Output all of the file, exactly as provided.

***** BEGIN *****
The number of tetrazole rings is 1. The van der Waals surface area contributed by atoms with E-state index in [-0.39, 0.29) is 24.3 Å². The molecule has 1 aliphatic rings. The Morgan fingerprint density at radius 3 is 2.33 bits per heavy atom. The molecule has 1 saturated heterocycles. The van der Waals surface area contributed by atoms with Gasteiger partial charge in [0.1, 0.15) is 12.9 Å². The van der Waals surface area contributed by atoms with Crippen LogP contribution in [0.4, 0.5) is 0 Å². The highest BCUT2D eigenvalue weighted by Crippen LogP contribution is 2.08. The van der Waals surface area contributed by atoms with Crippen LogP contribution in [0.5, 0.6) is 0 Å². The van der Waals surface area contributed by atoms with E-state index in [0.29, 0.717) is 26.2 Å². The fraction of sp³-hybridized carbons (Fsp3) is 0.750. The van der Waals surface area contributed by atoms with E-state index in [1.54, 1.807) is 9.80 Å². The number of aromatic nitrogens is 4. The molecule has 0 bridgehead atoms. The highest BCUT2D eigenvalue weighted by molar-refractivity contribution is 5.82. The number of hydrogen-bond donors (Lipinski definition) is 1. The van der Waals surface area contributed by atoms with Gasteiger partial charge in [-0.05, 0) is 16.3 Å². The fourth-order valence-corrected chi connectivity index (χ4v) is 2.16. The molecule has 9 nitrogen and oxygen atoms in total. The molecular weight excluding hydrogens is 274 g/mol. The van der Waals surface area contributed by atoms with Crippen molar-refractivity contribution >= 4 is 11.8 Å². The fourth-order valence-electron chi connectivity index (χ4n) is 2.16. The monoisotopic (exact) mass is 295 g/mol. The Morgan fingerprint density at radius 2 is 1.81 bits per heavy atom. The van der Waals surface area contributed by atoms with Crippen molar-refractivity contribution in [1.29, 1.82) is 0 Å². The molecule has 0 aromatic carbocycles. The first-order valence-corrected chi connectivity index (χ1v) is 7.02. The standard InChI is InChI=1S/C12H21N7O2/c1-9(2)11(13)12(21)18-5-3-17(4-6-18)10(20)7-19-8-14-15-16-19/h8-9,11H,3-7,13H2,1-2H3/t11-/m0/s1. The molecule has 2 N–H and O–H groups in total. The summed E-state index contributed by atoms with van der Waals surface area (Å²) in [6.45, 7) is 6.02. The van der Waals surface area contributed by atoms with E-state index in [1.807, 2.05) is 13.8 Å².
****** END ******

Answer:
The number of tetrazole rings is 1. The van der Waals surface area contributed by atoms with E-state index in [-0.39, 0.29) is 24.3 Å². The molecule has 1 aliphatic rings. The Morgan fingerprint density at radius 3 is 2.33 bits per heavy atom. The molecule has 1 saturated heterocycles. The van der Waals surface area contributed by atoms with Gasteiger partial charge in [0.1, 0.15) is 12.9 Å². The van der Waals surface area contributed by atoms with Crippen LogP contribution in [0.4, 0.5) is 0 Å². The highest BCUT2D eigenvalue weighted by Crippen LogP contribution is 2.08. The van der Waals surface area contributed by atoms with Crippen LogP contribution in [0.5, 0.6) is 0 Å². The van der Waals surface area contributed by atoms with E-state index in [0.29, 0.717) is 26.2 Å². The fraction of sp³-hybridized carbons (Fsp3) is 0.750. The van der Waals surface area contributed by atoms with E-state index in [1.54, 1.807) is 9.80 Å². The number of aromatic nitrogens is 4. The molecule has 0 bridgehead atoms. The highest BCUT2D eigenvalue weighted by molar-refractivity contribution is 5.82. The number of hydrogen-bond donors (Lipinski definition) is 1. The van der Waals surface area contributed by atoms with Gasteiger partial charge in [-0.05, 0) is 16.3 Å². The fourth-order valence-corrected chi connectivity index (χ4v) is 2.16. The molecule has 9 nitrogen and oxygen atoms in total. The molecular weight excluding hydrogens is 274 g/mol. The van der Waals surface area contributed by atoms with Crippen molar-refractivity contribution >= 4 is 11.8 Å². The fourth-order valence-electron chi connectivity index (χ4n) is 2.16. The monoisotopic (exact) mass is 295 g/mol. The Morgan fingerprint density at radius 2 is 1.81 bits per heavy atom. The van der Waals surface area contributed by atoms with Crippen molar-refractivity contribution in [1.29, 1.82) is 0 Å². The molecule has 0 aromatic carbocycles. The first-order valence-corrected chi connectivity index (χ1v) is 7.02. The standard InChI is InChI=1S/C12H21N7O2/c1-9(2)11(13)12(21)18-5-3-17(4-6-18)10(20)7-19-8-14-15-16-19/h8-9,11H,3-7,13H2,1-2H3/t11-/m0/s1. The molecule has 2 N–H and O–H groups in total. The summed E-state index contributed by atoms with van der Waals surface area (Å²) in [6.45, 7) is 6.02. The van der Waals surface area contributed by atoms with E-state index in [1.807, 2.05) is 13.8 Å².